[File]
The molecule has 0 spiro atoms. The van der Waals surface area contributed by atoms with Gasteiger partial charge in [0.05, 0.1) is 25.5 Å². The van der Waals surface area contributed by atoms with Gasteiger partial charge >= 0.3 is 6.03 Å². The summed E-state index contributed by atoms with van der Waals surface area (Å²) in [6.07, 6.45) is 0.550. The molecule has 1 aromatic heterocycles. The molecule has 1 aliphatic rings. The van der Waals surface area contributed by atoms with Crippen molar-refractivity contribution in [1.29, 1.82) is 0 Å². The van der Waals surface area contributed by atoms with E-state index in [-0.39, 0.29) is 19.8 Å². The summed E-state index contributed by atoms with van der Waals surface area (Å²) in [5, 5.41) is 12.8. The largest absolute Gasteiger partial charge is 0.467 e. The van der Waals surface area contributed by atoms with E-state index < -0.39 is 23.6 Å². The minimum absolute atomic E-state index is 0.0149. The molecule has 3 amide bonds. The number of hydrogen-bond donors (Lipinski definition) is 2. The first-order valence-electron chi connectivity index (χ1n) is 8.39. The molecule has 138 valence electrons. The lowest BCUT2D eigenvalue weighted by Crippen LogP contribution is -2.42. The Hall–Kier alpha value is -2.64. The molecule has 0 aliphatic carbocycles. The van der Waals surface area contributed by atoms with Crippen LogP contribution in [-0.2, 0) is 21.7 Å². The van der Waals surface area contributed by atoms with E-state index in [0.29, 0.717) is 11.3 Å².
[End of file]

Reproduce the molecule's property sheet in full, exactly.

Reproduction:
The molecule has 0 spiro atoms. The van der Waals surface area contributed by atoms with Gasteiger partial charge in [0.05, 0.1) is 25.5 Å². The van der Waals surface area contributed by atoms with Gasteiger partial charge >= 0.3 is 6.03 Å². The summed E-state index contributed by atoms with van der Waals surface area (Å²) in [6.07, 6.45) is 0.550. The molecule has 1 aromatic heterocycles. The molecule has 1 aliphatic rings. The van der Waals surface area contributed by atoms with Crippen molar-refractivity contribution in [1.29, 1.82) is 0 Å². The van der Waals surface area contributed by atoms with E-state index in [-0.39, 0.29) is 19.8 Å². The summed E-state index contributed by atoms with van der Waals surface area (Å²) in [5, 5.41) is 12.8. The largest absolute Gasteiger partial charge is 0.467 e. The van der Waals surface area contributed by atoms with E-state index < -0.39 is 23.6 Å². The minimum absolute atomic E-state index is 0.0149. The molecule has 3 amide bonds. The number of hydrogen-bond donors (Lipinski definition) is 2. The first-order valence-electron chi connectivity index (χ1n) is 8.39. The molecule has 138 valence electrons. The lowest BCUT2D eigenvalue weighted by Crippen LogP contribution is -2.42. The Hall–Kier alpha value is -2.64. The molecule has 0 aliphatic carbocycles. The van der Waals surface area contributed by atoms with Crippen LogP contribution in [-0.2, 0) is 21.7 Å². The van der Waals surface area contributed by atoms with E-state index in [0.29, 0.717) is 11.3 Å².